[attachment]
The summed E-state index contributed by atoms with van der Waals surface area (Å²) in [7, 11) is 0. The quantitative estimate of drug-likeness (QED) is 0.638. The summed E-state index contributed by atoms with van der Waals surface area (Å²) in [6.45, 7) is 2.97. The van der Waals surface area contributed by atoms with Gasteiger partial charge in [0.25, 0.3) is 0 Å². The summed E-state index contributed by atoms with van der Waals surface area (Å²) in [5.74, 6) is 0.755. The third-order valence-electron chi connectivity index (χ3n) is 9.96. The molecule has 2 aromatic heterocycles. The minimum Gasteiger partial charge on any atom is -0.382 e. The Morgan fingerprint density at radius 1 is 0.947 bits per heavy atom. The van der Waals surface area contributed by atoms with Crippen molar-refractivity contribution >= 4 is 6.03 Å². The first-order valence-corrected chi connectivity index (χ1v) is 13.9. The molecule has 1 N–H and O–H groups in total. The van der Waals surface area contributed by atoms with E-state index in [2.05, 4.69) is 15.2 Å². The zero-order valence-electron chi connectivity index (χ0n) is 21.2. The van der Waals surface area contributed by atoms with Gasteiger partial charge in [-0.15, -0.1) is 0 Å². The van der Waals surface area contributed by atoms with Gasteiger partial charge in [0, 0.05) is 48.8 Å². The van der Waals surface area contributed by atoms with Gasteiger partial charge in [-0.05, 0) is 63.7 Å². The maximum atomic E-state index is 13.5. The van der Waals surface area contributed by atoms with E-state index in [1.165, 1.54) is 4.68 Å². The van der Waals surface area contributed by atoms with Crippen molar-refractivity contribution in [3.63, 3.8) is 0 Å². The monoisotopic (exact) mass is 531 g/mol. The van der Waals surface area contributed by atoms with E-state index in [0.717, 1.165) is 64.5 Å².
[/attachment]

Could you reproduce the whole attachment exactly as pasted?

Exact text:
The summed E-state index contributed by atoms with van der Waals surface area (Å²) in [7, 11) is 0. The quantitative estimate of drug-likeness (QED) is 0.638. The summed E-state index contributed by atoms with van der Waals surface area (Å²) in [6.45, 7) is 2.97. The van der Waals surface area contributed by atoms with Gasteiger partial charge in [0.25, 0.3) is 0 Å². The summed E-state index contributed by atoms with van der Waals surface area (Å²) in [5.74, 6) is 0.755. The third-order valence-electron chi connectivity index (χ3n) is 9.96. The molecule has 2 aromatic heterocycles. The minimum Gasteiger partial charge on any atom is -0.382 e. The Morgan fingerprint density at radius 1 is 0.947 bits per heavy atom. The van der Waals surface area contributed by atoms with Crippen molar-refractivity contribution >= 4 is 6.03 Å². The first-order valence-corrected chi connectivity index (χ1v) is 13.9. The molecule has 1 N–H and O–H groups in total. The van der Waals surface area contributed by atoms with E-state index in [2.05, 4.69) is 15.2 Å². The zero-order valence-electron chi connectivity index (χ0n) is 21.2. The van der Waals surface area contributed by atoms with Gasteiger partial charge in [-0.15, -0.1) is 0 Å². The van der Waals surface area contributed by atoms with Gasteiger partial charge in [0, 0.05) is 48.8 Å². The van der Waals surface area contributed by atoms with Gasteiger partial charge in [-0.05, 0) is 63.7 Å². The maximum atomic E-state index is 13.5. The van der Waals surface area contributed by atoms with E-state index in [1.165, 1.54) is 4.68 Å². The van der Waals surface area contributed by atoms with Crippen molar-refractivity contribution in [3.63, 3.8) is 0 Å². The monoisotopic (exact) mass is 531 g/mol. The van der Waals surface area contributed by atoms with E-state index in [0.717, 1.165) is 64.5 Å².